PFA is committed to zero CO2 emissions from investments by 2050 at the latest
PFA has joined the UN-backed initiative Net-Zero Asset Owner Alliance, through which a number of the world's biggest investors are committed to achieving zero CO2 emissions from investments by 2050.
For years, PFA has worked systematically towards corporate responsibility in investments, and has also committed to meeting the objectives of the Paris Agreement. PFA is now taking another significant step on this journey by joining the Net-Zero Asset Owner Alliance (AOA). With this comes an obligation to achieve net zero CO2 emissions from the investment portfolio by 2050, and PFA is also obliged to set five-year goals for the developments in CO2 emissions leading up to that year.
“This is a significant step for PFA, and an extension of our other work relating to responsible investments and, not least, the climate. The strength of this association of major global investors is the very specific and ambitious goals to which we are committing. Together, we are investing a very large amount, and this initiative can therefore help to accelerate the development needed to keep the temperature increase within the framework of the Paris Agreement,” says Kasper A. Lorenzen, Group CIO, PFA.
Substantial savings working for the climate
With PFA on board, AOA has 23 large investors among its members, collectively managing USD 4,600 billion, corresponding to approximately DKK 31,623 billion. Members must ensure that their investments are compatible with a scenario in which the maximum temperature increase this century remains at 1.5 degrees. The UN-backed Principles for Responsible Investments (PRI) provides the secretariat function. The World Wildlife Fund, WWF, is one of the partners in this initiative.
“At WWF, we are very pleased that PFA is now committing to the Paris Agreement's 1.5-degree target. The large amounts of money managed by the pension companies, enable the companies to have a decisive influence on the companies’ readiness to make green sustainable decisions. In recent years, many reports from WWF have concluded that most pension companies have not pulled their weight when it comes to the green transition. Now, PFA is taking the lead in Denmark and joins the international club of financially strong investors who take responsibility for the planet we share. The world’s nature and wildlife need the help of investors, and therefore I look very much forward to cooperating with PFA,” says Bo Øksnebjerg, Secretary General, WWF Denmark. He adds that WWF puts its trust in PFA’s decision being an inspiration to the rest of the pension sector to make the same moves.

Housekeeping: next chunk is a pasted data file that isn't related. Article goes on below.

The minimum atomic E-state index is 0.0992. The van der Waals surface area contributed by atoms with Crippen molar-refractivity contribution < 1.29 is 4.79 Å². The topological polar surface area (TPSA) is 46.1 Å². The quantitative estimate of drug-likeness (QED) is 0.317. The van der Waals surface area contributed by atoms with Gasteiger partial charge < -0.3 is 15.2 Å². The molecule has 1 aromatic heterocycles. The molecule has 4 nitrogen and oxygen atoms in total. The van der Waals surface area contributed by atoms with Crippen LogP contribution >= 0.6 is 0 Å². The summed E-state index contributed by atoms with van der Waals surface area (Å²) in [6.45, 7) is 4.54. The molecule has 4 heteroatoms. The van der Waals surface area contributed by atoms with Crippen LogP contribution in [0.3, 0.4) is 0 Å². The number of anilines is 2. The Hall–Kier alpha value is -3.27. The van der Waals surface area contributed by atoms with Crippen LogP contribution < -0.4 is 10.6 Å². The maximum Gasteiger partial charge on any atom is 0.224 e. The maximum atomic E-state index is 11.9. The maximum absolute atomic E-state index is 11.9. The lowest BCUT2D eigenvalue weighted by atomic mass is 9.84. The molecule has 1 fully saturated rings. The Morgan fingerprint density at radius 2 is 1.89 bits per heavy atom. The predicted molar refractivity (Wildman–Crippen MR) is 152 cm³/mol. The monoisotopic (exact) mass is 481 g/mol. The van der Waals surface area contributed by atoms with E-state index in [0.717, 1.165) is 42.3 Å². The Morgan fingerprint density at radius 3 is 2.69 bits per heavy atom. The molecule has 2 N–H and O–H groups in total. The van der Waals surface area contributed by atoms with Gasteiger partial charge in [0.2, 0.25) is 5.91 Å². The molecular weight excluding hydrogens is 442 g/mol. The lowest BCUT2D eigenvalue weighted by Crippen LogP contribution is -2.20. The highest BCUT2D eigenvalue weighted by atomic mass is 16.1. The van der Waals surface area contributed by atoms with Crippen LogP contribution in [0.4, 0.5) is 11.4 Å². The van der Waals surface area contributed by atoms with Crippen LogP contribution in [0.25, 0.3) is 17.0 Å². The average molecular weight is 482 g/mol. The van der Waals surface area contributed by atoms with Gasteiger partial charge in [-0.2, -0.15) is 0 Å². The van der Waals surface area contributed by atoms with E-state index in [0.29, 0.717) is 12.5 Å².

Knowledge sharing can promote common progress
PFA's group investment director says that the initiative may also contribute to important knowledge sharing.
“In addition to the commitments we require from each other as participants, we can also use the initiative to share our experience. In some areas, climate-friendly investments are a relatively unknown field, and data quality can be a challenge. By joining together as some of the world's largest investors, we can find better solutions to those problems than if we work separately,” says Kasper A. Lorenzen.
In addition to the general work relating to responsible investments, this summer PFA will launch its climate-conscious savings product PFA Climate Plus, through which customers will be able to invest all or part of their savings even more directly in the work towards the green transition.